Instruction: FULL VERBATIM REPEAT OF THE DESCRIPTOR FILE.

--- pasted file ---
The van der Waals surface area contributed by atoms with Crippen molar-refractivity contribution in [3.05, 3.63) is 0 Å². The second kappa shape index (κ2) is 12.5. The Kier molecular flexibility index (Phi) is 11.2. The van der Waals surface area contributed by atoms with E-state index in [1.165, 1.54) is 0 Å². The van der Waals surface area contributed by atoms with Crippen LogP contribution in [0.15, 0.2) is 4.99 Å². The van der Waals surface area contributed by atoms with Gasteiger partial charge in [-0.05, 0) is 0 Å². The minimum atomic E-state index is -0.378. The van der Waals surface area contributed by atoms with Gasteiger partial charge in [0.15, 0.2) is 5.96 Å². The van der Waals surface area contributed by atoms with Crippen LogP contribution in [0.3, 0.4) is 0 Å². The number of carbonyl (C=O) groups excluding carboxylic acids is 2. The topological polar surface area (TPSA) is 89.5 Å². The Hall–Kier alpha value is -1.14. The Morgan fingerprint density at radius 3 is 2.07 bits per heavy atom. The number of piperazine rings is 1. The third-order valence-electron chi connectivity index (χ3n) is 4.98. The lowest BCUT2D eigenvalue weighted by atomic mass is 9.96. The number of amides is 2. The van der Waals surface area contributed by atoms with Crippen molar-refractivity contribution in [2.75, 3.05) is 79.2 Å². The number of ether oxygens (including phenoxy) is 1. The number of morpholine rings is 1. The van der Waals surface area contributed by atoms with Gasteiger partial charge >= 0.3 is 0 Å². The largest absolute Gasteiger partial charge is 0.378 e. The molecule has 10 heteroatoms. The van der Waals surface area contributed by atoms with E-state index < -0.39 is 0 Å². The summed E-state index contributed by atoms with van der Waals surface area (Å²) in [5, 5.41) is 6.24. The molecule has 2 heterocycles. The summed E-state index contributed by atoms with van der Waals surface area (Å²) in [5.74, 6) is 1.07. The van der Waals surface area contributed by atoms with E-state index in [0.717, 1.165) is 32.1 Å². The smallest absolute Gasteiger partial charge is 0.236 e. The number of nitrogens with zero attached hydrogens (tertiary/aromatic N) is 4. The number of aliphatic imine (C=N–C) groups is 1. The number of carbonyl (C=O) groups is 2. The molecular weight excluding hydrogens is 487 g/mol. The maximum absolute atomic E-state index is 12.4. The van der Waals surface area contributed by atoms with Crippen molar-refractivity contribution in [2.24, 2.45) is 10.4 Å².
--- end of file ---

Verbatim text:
The van der Waals surface area contributed by atoms with Crippen molar-refractivity contribution in [3.05, 3.63) is 0 Å². The second kappa shape index (κ2) is 12.5. The Kier molecular flexibility index (Phi) is 11.2. The van der Waals surface area contributed by atoms with E-state index in [1.165, 1.54) is 0 Å². The van der Waals surface area contributed by atoms with Crippen LogP contribution in [0.15, 0.2) is 4.99 Å². The van der Waals surface area contributed by atoms with Gasteiger partial charge in [-0.05, 0) is 0 Å². The minimum atomic E-state index is -0.378. The van der Waals surface area contributed by atoms with Gasteiger partial charge in [0.15, 0.2) is 5.96 Å². The van der Waals surface area contributed by atoms with Crippen LogP contribution in [0.3, 0.4) is 0 Å². The number of carbonyl (C=O) groups excluding carboxylic acids is 2. The topological polar surface area (TPSA) is 89.5 Å². The Hall–Kier alpha value is -1.14. The Morgan fingerprint density at radius 3 is 2.07 bits per heavy atom. The number of piperazine rings is 1. The third-order valence-electron chi connectivity index (χ3n) is 4.98. The lowest BCUT2D eigenvalue weighted by atomic mass is 9.96. The number of amides is 2. The van der Waals surface area contributed by atoms with Crippen molar-refractivity contribution in [2.75, 3.05) is 79.2 Å². The number of ether oxygens (including phenoxy) is 1. The number of morpholine rings is 1. The van der Waals surface area contributed by atoms with Gasteiger partial charge >= 0.3 is 0 Å². The largest absolute Gasteiger partial charge is 0.378 e. The molecule has 10 heteroatoms. The van der Waals surface area contributed by atoms with E-state index < -0.39 is 0 Å². The summed E-state index contributed by atoms with van der Waals surface area (Å²) in [5, 5.41) is 6.24. The molecule has 2 heterocycles. The summed E-state index contributed by atoms with van der Waals surface area (Å²) in [5.74, 6) is 1.07. The van der Waals surface area contributed by atoms with E-state index in [0.717, 1.165) is 32.1 Å². The smallest absolute Gasteiger partial charge is 0.236 e. The number of nitrogens with zero attached hydrogens (tertiary/aromatic N) is 4. The number of aliphatic imine (C=N–C) groups is 1. The number of carbonyl (C=O) groups is 2. The molecular weight excluding hydrogens is 487 g/mol. The maximum absolute atomic E-state index is 12.4. The van der Waals surface area contributed by atoms with Crippen molar-refractivity contribution in [2.24, 2.45) is 10.4 Å².